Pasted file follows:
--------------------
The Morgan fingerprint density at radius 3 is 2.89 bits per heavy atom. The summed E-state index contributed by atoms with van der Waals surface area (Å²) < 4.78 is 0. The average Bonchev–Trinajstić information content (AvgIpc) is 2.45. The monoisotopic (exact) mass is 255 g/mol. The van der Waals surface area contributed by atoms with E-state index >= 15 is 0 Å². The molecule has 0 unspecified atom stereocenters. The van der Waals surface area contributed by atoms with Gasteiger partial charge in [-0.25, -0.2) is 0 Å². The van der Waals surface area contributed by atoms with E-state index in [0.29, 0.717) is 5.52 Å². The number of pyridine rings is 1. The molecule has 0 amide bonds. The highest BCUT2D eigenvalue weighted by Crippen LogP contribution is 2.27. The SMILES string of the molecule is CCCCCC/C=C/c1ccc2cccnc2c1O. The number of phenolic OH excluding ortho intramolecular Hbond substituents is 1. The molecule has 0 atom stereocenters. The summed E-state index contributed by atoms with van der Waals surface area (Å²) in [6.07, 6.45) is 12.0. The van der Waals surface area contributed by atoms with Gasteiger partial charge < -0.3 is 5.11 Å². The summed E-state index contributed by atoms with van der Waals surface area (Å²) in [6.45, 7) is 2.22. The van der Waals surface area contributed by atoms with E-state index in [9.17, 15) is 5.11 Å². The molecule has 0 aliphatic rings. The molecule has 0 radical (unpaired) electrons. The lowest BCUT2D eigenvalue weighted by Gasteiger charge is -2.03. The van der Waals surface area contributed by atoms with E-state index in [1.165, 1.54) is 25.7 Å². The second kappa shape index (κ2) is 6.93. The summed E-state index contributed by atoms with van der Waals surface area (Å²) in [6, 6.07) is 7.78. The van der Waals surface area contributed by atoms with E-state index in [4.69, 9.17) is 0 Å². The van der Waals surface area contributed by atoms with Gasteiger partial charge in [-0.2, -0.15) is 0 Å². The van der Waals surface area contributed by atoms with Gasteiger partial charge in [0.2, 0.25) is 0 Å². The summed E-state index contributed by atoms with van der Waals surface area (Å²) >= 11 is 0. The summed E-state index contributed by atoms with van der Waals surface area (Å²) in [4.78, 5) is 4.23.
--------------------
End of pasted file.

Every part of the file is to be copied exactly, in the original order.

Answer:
The Morgan fingerprint density at radius 3 is 2.89 bits per heavy atom. The summed E-state index contributed by atoms with van der Waals surface area (Å²) < 4.78 is 0. The average Bonchev–Trinajstić information content (AvgIpc) is 2.45. The monoisotopic (exact) mass is 255 g/mol. The van der Waals surface area contributed by atoms with E-state index >= 15 is 0 Å². The molecule has 0 unspecified atom stereocenters. The van der Waals surface area contributed by atoms with Gasteiger partial charge in [-0.25, -0.2) is 0 Å². The van der Waals surface area contributed by atoms with E-state index in [0.29, 0.717) is 5.52 Å². The number of pyridine rings is 1. The molecule has 0 amide bonds. The highest BCUT2D eigenvalue weighted by Crippen LogP contribution is 2.27. The SMILES string of the molecule is CCCCCC/C=C/c1ccc2cccnc2c1O. The number of phenolic OH excluding ortho intramolecular Hbond substituents is 1. The molecule has 0 atom stereocenters. The summed E-state index contributed by atoms with van der Waals surface area (Å²) in [6.07, 6.45) is 12.0. The van der Waals surface area contributed by atoms with Gasteiger partial charge < -0.3 is 5.11 Å². The summed E-state index contributed by atoms with van der Waals surface area (Å²) in [6.45, 7) is 2.22. The van der Waals surface area contributed by atoms with E-state index in [9.17, 15) is 5.11 Å². The molecule has 0 aliphatic rings. The molecule has 0 radical (unpaired) electrons. The lowest BCUT2D eigenvalue weighted by Gasteiger charge is -2.03. The van der Waals surface area contributed by atoms with E-state index in [1.165, 1.54) is 25.7 Å². The second kappa shape index (κ2) is 6.93. The summed E-state index contributed by atoms with van der Waals surface area (Å²) in [6, 6.07) is 7.78. The van der Waals surface area contributed by atoms with E-state index in [4.69, 9.17) is 0 Å². The van der Waals surface area contributed by atoms with Gasteiger partial charge in [-0.2, -0.15) is 0 Å². The van der Waals surface area contributed by atoms with Gasteiger partial charge in [0.2, 0.25) is 0 Å². The summed E-state index contributed by atoms with van der Waals surface area (Å²) >= 11 is 0. The summed E-state index contributed by atoms with van der Waals surface area (Å²) in [4.78, 5) is 4.23.